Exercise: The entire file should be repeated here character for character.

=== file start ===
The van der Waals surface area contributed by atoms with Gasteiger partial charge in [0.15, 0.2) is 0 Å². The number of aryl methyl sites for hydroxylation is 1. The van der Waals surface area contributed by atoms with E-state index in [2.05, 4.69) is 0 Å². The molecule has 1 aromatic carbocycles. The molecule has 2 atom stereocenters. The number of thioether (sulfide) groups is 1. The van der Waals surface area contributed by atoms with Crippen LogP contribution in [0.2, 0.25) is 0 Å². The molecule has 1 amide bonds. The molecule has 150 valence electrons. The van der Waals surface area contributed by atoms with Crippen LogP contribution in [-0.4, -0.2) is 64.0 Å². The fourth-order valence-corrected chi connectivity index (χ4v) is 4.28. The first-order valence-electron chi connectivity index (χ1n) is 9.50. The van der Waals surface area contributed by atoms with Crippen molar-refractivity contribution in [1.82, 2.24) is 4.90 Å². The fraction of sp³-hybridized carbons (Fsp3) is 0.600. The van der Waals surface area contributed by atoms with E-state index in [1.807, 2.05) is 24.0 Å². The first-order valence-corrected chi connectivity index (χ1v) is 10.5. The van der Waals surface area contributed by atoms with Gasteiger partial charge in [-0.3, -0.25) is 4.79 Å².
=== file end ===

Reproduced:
The van der Waals surface area contributed by atoms with Gasteiger partial charge in [0.15, 0.2) is 0 Å². The number of aryl methyl sites for hydroxylation is 1. The van der Waals surface area contributed by atoms with E-state index in [2.05, 4.69) is 0 Å². The molecule has 1 aromatic carbocycles. The molecule has 2 atom stereocenters. The number of thioether (sulfide) groups is 1. The van der Waals surface area contributed by atoms with Crippen LogP contribution in [0.2, 0.25) is 0 Å². The molecule has 1 amide bonds. The molecule has 150 valence electrons. The van der Waals surface area contributed by atoms with Crippen LogP contribution in [-0.4, -0.2) is 64.0 Å². The fourth-order valence-corrected chi connectivity index (χ4v) is 4.28. The first-order valence-electron chi connectivity index (χ1n) is 9.50. The van der Waals surface area contributed by atoms with Crippen molar-refractivity contribution in [1.82, 2.24) is 4.90 Å². The fraction of sp³-hybridized carbons (Fsp3) is 0.600. The van der Waals surface area contributed by atoms with E-state index in [1.807, 2.05) is 24.0 Å². The first-order valence-corrected chi connectivity index (χ1v) is 10.5. The van der Waals surface area contributed by atoms with Gasteiger partial charge in [-0.3, -0.25) is 4.79 Å².